Let me emphasize this at the outset: My mother is an excellent writer and speller of words.
That said, I feel confident in stating there are many wonderful artists who are lousy at writing and spelling. Some do not follow instructions particularly well, either. They often seem to view orders as mere suggestions or, perhaps, jumping-off points for individual creative activity.
It can drive more linear thinkers bonkers.
Picture this: my mother in the garden. Her assignment: hoe a row of beans. The likely outcome: weed around three bean plants; dig two potatoes; pull some carrots; eat a tomato. (Sorry Mom, writers use the material life hands them.)
In contrast to my mother’s butterfly-like approach to gardening – float hither and thither, willy nilly, from one plant to another – I’m more of the stereotypical ant, the person who hoes the row of beans from beginning to end. Once started, I typically prefer to see projects through to their completion.
My mother likes to mix things up. Her thinking, or so I think is her thinking, goes something like this: Why dutifully attend to boring beans only, when you can add a bit of drama and cheap garden thrills in the form of potatoes, carrots and tomatoes?
(Actually, the older I get, the more I find myself in harmony with my mother’s approach, in theory if not always in practice. Getting things done, checking off lists; conformity can be life-deadening. You know, what Ursula K. Le Guin said: “It is good to have an end to journey toward; but it is the journey that matters, in the end.”)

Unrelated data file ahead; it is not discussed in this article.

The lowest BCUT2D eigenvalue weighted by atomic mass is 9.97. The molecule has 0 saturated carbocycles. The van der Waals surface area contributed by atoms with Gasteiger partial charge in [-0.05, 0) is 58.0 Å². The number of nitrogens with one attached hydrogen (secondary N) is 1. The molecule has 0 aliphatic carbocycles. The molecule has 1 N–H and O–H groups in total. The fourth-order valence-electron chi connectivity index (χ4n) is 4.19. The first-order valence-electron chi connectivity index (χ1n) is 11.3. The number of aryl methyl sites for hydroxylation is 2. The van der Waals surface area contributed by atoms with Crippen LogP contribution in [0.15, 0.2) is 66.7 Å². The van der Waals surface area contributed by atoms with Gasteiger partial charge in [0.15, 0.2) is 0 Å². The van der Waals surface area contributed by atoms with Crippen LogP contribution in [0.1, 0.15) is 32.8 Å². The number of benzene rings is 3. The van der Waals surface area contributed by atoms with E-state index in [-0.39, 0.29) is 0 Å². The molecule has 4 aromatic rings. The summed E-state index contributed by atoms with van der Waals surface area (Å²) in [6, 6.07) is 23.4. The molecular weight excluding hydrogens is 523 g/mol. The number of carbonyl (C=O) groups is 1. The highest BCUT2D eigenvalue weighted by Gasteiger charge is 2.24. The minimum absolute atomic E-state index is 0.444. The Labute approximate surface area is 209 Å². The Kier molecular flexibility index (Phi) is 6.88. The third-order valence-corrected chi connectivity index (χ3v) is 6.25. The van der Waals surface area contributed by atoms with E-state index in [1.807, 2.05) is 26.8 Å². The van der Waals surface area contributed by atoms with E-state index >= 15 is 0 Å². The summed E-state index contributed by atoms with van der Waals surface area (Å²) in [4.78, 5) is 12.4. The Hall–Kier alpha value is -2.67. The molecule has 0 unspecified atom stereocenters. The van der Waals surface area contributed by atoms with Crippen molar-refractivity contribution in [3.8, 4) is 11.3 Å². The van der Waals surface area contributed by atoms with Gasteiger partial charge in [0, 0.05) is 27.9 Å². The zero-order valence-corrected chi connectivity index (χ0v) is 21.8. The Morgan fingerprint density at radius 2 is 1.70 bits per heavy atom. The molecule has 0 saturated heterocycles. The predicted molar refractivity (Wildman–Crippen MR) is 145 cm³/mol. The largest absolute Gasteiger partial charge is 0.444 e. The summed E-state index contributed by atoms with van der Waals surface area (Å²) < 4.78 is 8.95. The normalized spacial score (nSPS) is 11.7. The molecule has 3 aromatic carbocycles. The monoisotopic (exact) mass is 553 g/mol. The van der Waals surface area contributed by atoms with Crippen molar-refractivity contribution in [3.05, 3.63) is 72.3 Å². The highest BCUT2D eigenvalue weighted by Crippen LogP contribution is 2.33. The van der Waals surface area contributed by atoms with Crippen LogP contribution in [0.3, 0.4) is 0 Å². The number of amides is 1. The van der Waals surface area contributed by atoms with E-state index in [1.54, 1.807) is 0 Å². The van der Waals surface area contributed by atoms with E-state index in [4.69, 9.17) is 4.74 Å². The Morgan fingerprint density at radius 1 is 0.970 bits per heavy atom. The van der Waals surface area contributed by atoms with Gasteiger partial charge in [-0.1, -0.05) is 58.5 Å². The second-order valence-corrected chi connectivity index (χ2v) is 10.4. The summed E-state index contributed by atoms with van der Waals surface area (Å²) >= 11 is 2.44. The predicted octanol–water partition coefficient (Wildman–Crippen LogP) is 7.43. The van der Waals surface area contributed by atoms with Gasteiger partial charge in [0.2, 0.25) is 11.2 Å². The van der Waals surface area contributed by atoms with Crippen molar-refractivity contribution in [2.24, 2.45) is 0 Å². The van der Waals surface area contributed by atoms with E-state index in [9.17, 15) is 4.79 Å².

My mother is all business when it comes to her life’s work – producing art. With brush in hand, she is fiercely focused. Painting is her passion as well as her job. So she puts in the number of studio hours necessary to be good at what she does and to make a living doing it.
And I think that’s pretty cool.
Given my experiences, you can probably understand why I believe it might be best to provide visual artists a certain latitude, at least when it comes to spelling or obedience.
A few misspelled words and failure to strictly adhere to guidelines … it doesn’t seem like that big a deal to me, frankly.
Some members of the Sylva Public Arts Committee feel otherwise.
Meeting last week to review applications from painters vying for the job of painting Sylva’s first downtown mural, a couple of committee members seemed overly concerned about artists’ spelling abilities and whether they had checked off various application requirements.
There is a $10,000 artist payday on the line. And yes, it is important Sylva’s nascent public art program get off to a strong start. The town does need to hire someone with the requisite professionalism to see the job through.
I get all that.
But does it matter, really, if the artists can spell and follow orders to a T?
Maybe lighten up a bit?
My suggestion: Look instead at each artist’s work and carefully review individual work history. It is the end product and their ability to get the work done that’s going to count – not spelling, not dutifully checked-off applicant tasks.
When it comes to artists, sometimes you get a lot more if you are willing to give a little.
Quintin Ellison is general manager of The Sylva Herald.